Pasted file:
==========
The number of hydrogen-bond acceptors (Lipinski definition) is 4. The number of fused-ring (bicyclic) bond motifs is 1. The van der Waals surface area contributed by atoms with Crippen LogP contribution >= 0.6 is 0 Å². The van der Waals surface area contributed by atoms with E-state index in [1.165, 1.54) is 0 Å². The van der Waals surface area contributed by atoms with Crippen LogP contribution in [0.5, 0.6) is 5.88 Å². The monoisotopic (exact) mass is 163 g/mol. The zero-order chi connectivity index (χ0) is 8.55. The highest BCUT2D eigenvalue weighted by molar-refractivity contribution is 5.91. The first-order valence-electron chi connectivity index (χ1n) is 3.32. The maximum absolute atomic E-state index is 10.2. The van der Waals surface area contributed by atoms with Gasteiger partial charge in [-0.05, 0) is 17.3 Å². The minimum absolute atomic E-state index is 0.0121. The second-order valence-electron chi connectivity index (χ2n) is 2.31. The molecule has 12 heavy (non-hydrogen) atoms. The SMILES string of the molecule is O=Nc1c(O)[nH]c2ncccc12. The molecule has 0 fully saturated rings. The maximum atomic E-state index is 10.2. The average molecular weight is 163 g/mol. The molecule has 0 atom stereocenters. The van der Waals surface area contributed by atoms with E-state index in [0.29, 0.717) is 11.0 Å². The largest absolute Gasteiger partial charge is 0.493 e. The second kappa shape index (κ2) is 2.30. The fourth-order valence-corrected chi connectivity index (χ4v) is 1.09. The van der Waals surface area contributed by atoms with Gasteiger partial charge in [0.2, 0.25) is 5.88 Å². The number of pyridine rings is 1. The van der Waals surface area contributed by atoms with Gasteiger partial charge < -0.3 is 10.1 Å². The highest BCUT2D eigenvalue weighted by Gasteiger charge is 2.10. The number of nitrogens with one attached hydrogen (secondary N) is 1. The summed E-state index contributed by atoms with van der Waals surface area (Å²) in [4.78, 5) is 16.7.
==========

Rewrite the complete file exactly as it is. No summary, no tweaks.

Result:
The number of hydrogen-bond acceptors (Lipinski definition) is 4. The number of fused-ring (bicyclic) bond motifs is 1. The van der Waals surface area contributed by atoms with Crippen LogP contribution >= 0.6 is 0 Å². The van der Waals surface area contributed by atoms with E-state index in [1.165, 1.54) is 0 Å². The van der Waals surface area contributed by atoms with Crippen LogP contribution in [0.5, 0.6) is 5.88 Å². The monoisotopic (exact) mass is 163 g/mol. The zero-order chi connectivity index (χ0) is 8.55. The highest BCUT2D eigenvalue weighted by molar-refractivity contribution is 5.91. The first-order valence-electron chi connectivity index (χ1n) is 3.32. The maximum absolute atomic E-state index is 10.2. The van der Waals surface area contributed by atoms with Gasteiger partial charge in [-0.05, 0) is 17.3 Å². The minimum absolute atomic E-state index is 0.0121. The second-order valence-electron chi connectivity index (χ2n) is 2.31. The molecule has 12 heavy (non-hydrogen) atoms. The SMILES string of the molecule is O=Nc1c(O)[nH]c2ncccc12. The molecule has 0 fully saturated rings. The maximum atomic E-state index is 10.2. The average molecular weight is 163 g/mol. The molecule has 0 atom stereocenters. The van der Waals surface area contributed by atoms with E-state index in [0.29, 0.717) is 11.0 Å². The largest absolute Gasteiger partial charge is 0.493 e. The second kappa shape index (κ2) is 2.30. The fourth-order valence-corrected chi connectivity index (χ4v) is 1.09. The van der Waals surface area contributed by atoms with Gasteiger partial charge in [0.2, 0.25) is 5.88 Å². The number of pyridine rings is 1. The van der Waals surface area contributed by atoms with Gasteiger partial charge < -0.3 is 10.1 Å². The highest BCUT2D eigenvalue weighted by Gasteiger charge is 2.10. The number of nitrogens with one attached hydrogen (secondary N) is 1. The summed E-state index contributed by atoms with van der Waals surface area (Å²) in [4.78, 5) is 16.7.